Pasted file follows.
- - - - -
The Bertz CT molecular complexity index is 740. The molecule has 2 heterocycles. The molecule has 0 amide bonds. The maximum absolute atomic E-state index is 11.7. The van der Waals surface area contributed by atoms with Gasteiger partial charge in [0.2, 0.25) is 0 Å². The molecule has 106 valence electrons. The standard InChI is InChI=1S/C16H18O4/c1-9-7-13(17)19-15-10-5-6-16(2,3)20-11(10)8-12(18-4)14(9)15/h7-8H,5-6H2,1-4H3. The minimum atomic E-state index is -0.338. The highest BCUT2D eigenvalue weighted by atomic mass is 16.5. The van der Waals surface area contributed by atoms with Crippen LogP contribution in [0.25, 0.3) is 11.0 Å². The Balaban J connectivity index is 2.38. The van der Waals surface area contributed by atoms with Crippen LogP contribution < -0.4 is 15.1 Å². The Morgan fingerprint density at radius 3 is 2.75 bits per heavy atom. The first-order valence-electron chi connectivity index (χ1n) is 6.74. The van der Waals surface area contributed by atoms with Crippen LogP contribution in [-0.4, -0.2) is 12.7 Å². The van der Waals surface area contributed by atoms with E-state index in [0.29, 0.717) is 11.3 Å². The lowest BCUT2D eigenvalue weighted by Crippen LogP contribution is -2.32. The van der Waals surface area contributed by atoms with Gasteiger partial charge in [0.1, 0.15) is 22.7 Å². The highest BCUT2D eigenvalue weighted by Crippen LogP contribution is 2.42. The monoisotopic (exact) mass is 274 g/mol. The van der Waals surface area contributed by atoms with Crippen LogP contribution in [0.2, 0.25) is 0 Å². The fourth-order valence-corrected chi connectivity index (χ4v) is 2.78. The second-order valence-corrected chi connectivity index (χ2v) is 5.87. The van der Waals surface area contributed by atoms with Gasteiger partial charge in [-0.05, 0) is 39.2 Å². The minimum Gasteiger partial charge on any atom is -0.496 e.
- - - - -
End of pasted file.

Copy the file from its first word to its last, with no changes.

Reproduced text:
The Bertz CT molecular complexity index is 740. The molecule has 2 heterocycles. The molecule has 0 amide bonds. The maximum absolute atomic E-state index is 11.7. The van der Waals surface area contributed by atoms with Gasteiger partial charge in [0.2, 0.25) is 0 Å². The molecule has 106 valence electrons. The standard InChI is InChI=1S/C16H18O4/c1-9-7-13(17)19-15-10-5-6-16(2,3)20-11(10)8-12(18-4)14(9)15/h7-8H,5-6H2,1-4H3. The minimum atomic E-state index is -0.338. The highest BCUT2D eigenvalue weighted by atomic mass is 16.5. The van der Waals surface area contributed by atoms with Crippen LogP contribution in [0.25, 0.3) is 11.0 Å². The Balaban J connectivity index is 2.38. The van der Waals surface area contributed by atoms with Crippen LogP contribution < -0.4 is 15.1 Å². The Morgan fingerprint density at radius 3 is 2.75 bits per heavy atom. The first-order valence-electron chi connectivity index (χ1n) is 6.74. The van der Waals surface area contributed by atoms with Crippen LogP contribution in [-0.4, -0.2) is 12.7 Å². The van der Waals surface area contributed by atoms with E-state index in [0.29, 0.717) is 11.3 Å². The lowest BCUT2D eigenvalue weighted by Crippen LogP contribution is -2.32. The van der Waals surface area contributed by atoms with Gasteiger partial charge in [0.1, 0.15) is 22.7 Å². The highest BCUT2D eigenvalue weighted by Crippen LogP contribution is 2.42. The monoisotopic (exact) mass is 274 g/mol. The van der Waals surface area contributed by atoms with Crippen LogP contribution in [0.2, 0.25) is 0 Å². The fourth-order valence-corrected chi connectivity index (χ4v) is 2.78. The second-order valence-corrected chi connectivity index (χ2v) is 5.87. The van der Waals surface area contributed by atoms with Gasteiger partial charge in [-0.05, 0) is 39.2 Å². The minimum Gasteiger partial charge on any atom is -0.496 e.